ALA and Cuba (Again)
ALA's Annual Convention is underway in Anaheim. Those of you who remember my reaction to last year's ALA conference in DC will not be shocked to learn that I have skipped this year's festivities. Amazingly for an election year, this year's speakers lineup seems mercifully free of partisanship, though the Opening Session did feature that "impassioned, informed and gifted speaker" Ron Reagan.
To be fair, though, if the Cognotes summary (PDF) of his remarks is accurate, Reagan really did not give his audience the partisan red meat many of them undoubtedly desired. In fact, Cognotes has him saying the following, which probably did not endear him to his hosts:
“only when we stand everywhere [for freedom of information]”— in Cuba, Zimbabwe, Burma, and elsewhere — are we true to our commitments.
It is to Ron Reagan's credit that he referenced Cuba, especially since the issue has once again come up for debate at ALA Council. There are plans to introduce a new resolution on the Cuban independent library issue in Anaheim. The proposed resolution calls for council to demand "the immediate and unconditional release of those persons involved in the operation of independent libraries arrested in March 2003" and that the Cuban regime"return any materials confiscated from independent library collections which have not been incinerated or destroyed". (link via Stephen Denney)
The debate over this resolution promises to be bitter. The radical left wing opponents of this measure have taken the initiative in the information campaign. ALA Councilor and PLG member Peter McDonald has published a piece in the June/July issue of American Libraries defending the association's current position on Cuba, which he describes as "sufficiently nuanced--calling on both Cuba and the U.S. to break down official barriers and respect human rights." (McDonald's article is available in PDF from the PLG web site)
The main argument made by opponents of the proposed resolution, such as McDonald and ALA International Relations Office director Michael Dowling, is that the independent librarians have received funding and resources from the U.S. Agency for International Development (USAID). Thus, it is implied that they are tools in the hands of neocon American imperialism and therefore unworthy of support. Steve Marquardt has shown the utter absurdity of this argument, pointing out that the "federal budget line for the Bibliotecas Independientes de Cuba would not be enough to pay the average salaries plus fringe benefits of 2.5 FTE librarians employed at an average U.S. university library." In addition, he has noted that Cuba is merely one of dozens of countries where USAID has funded local civil society activists.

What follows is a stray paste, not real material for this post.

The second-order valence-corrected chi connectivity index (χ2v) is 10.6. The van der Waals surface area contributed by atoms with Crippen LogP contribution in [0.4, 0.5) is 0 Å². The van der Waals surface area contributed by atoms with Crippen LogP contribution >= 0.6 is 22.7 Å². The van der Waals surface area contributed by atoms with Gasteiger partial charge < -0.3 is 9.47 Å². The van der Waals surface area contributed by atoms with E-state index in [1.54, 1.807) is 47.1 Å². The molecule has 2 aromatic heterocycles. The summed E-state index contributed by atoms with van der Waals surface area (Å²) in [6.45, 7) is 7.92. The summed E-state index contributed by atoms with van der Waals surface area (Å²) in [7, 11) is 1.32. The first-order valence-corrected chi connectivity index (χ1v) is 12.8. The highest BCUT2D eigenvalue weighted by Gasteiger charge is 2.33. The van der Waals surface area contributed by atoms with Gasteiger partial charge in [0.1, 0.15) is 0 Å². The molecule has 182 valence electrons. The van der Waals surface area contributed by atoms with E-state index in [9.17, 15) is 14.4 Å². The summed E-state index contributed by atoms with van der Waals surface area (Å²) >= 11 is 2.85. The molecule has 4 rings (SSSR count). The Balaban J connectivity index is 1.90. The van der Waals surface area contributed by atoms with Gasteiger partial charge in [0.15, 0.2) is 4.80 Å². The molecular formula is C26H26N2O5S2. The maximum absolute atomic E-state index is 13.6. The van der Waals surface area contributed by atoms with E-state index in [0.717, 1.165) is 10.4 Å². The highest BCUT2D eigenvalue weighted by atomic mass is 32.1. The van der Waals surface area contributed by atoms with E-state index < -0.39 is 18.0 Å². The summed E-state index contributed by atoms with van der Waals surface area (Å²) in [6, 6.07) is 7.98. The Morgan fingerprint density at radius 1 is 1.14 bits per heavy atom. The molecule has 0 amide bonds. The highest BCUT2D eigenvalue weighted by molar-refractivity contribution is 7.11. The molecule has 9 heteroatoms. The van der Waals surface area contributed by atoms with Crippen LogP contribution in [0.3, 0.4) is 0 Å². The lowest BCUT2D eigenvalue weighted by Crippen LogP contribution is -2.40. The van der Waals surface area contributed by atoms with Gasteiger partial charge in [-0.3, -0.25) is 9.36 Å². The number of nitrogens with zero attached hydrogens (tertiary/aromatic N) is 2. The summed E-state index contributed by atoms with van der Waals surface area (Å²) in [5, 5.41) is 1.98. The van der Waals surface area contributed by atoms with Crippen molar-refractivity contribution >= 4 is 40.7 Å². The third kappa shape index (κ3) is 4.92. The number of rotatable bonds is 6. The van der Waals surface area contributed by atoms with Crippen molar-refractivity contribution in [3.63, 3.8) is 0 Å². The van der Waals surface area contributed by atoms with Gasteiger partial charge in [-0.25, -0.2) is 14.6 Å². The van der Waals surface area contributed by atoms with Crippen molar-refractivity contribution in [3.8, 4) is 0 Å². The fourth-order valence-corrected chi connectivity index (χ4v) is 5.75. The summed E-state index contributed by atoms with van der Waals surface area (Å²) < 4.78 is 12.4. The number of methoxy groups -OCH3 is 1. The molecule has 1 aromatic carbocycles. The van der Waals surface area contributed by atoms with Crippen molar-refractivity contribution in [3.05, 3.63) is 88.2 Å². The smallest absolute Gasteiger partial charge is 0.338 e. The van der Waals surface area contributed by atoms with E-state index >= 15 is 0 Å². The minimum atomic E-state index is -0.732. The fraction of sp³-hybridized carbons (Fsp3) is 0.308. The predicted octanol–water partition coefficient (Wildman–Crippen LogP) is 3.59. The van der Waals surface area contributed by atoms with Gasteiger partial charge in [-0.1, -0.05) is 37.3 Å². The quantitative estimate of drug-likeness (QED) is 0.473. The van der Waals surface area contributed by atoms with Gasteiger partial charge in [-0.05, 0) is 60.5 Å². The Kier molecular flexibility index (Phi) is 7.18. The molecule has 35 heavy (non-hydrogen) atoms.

Of course, most Americans would see nothing wrong with the U.S. government aiding supporters of free thought and expression in their struggle against a totalitarian dictatorship. Nor would they feel the need to take anything like a "nuanced" stand on such a matter. Only in a profession skewed as far to the left as American librarianship could supporting persecuted librarians even be a source of controversy. Unfortunately, for all too many in our profession knee jerk opposition to American foreign policy overrides commitment to intellectual freedom. Factor in the influence of the openly pro-Castro PLG and ALA's shameful inaction on the Cuba question is explained.
It needs to be noted that there are many exceptions within American librarianship. Leftists such as Sanford Berman and liberals like Karen Schneider and Stephen Denney have forthrightly condemned the Castro regime's crushing of intellectual freedom. I believe Steve Marquardt is himself left of center on many issues (please correct me if I'm wrong). In fact, the main dividing line on this question isn't between left and right: it is between those librarians who put support for intellectual freedom ahead of political ideology versus those who don't.
For the sake of the Cuban independent librarians and for ALA's credibility, an already endangered commodity, I hope this resolution passes. Sadly, I'm not optimistic.
For more on this issue, the aforementioned Steve Marquardt has done some amazing work supplying facts and analysis on his Cuba 451 Letters list. In addition, the Safe Libraries blog, Stephen Denney and Annoyed Librarian have all posted some interesting thoughts on this question.